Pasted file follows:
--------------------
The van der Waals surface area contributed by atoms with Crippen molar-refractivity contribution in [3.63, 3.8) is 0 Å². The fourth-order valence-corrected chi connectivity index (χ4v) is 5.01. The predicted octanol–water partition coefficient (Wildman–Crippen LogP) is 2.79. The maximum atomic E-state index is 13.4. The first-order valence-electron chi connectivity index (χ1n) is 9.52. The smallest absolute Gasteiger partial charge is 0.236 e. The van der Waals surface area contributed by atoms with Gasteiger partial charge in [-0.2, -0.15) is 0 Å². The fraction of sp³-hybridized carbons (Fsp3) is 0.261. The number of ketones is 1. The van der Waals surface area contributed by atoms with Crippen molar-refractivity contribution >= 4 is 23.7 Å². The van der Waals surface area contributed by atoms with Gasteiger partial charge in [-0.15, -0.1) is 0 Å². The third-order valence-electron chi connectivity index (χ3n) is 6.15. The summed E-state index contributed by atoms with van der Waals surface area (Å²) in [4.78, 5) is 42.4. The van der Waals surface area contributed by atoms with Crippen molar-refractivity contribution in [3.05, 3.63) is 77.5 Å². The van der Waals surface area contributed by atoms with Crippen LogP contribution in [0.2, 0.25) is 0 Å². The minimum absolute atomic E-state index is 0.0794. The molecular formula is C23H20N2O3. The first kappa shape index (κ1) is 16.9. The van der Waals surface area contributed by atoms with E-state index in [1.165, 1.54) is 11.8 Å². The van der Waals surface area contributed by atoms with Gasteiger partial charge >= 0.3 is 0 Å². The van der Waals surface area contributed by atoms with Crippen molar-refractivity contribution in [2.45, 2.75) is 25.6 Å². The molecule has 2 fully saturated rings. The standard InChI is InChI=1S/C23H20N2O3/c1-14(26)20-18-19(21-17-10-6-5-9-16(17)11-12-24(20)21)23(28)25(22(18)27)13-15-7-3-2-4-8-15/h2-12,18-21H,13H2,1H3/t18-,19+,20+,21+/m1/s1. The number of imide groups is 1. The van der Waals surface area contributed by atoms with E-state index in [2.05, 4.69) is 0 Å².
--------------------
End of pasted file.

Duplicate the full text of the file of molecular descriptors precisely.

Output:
The van der Waals surface area contributed by atoms with Crippen molar-refractivity contribution in [3.63, 3.8) is 0 Å². The fourth-order valence-corrected chi connectivity index (χ4v) is 5.01. The predicted octanol–water partition coefficient (Wildman–Crippen LogP) is 2.79. The maximum atomic E-state index is 13.4. The first-order valence-electron chi connectivity index (χ1n) is 9.52. The smallest absolute Gasteiger partial charge is 0.236 e. The van der Waals surface area contributed by atoms with Gasteiger partial charge in [-0.2, -0.15) is 0 Å². The fraction of sp³-hybridized carbons (Fsp3) is 0.261. The number of ketones is 1. The van der Waals surface area contributed by atoms with Crippen molar-refractivity contribution >= 4 is 23.7 Å². The van der Waals surface area contributed by atoms with Gasteiger partial charge in [-0.15, -0.1) is 0 Å². The third-order valence-electron chi connectivity index (χ3n) is 6.15. The summed E-state index contributed by atoms with van der Waals surface area (Å²) in [4.78, 5) is 42.4. The van der Waals surface area contributed by atoms with Crippen molar-refractivity contribution in [3.05, 3.63) is 77.5 Å². The van der Waals surface area contributed by atoms with Crippen LogP contribution in [0.2, 0.25) is 0 Å². The minimum absolute atomic E-state index is 0.0794. The molecular formula is C23H20N2O3. The first kappa shape index (κ1) is 16.9. The van der Waals surface area contributed by atoms with E-state index in [1.165, 1.54) is 11.8 Å². The van der Waals surface area contributed by atoms with Gasteiger partial charge >= 0.3 is 0 Å². The van der Waals surface area contributed by atoms with Crippen molar-refractivity contribution in [2.45, 2.75) is 25.6 Å². The molecule has 2 fully saturated rings. The standard InChI is InChI=1S/C23H20N2O3/c1-14(26)20-18-19(21-17-10-6-5-9-16(17)11-12-24(20)21)23(28)25(22(18)27)13-15-7-3-2-4-8-15/h2-12,18-21H,13H2,1H3/t18-,19+,20+,21+/m1/s1. The number of imide groups is 1. The van der Waals surface area contributed by atoms with E-state index in [2.05, 4.69) is 0 Å².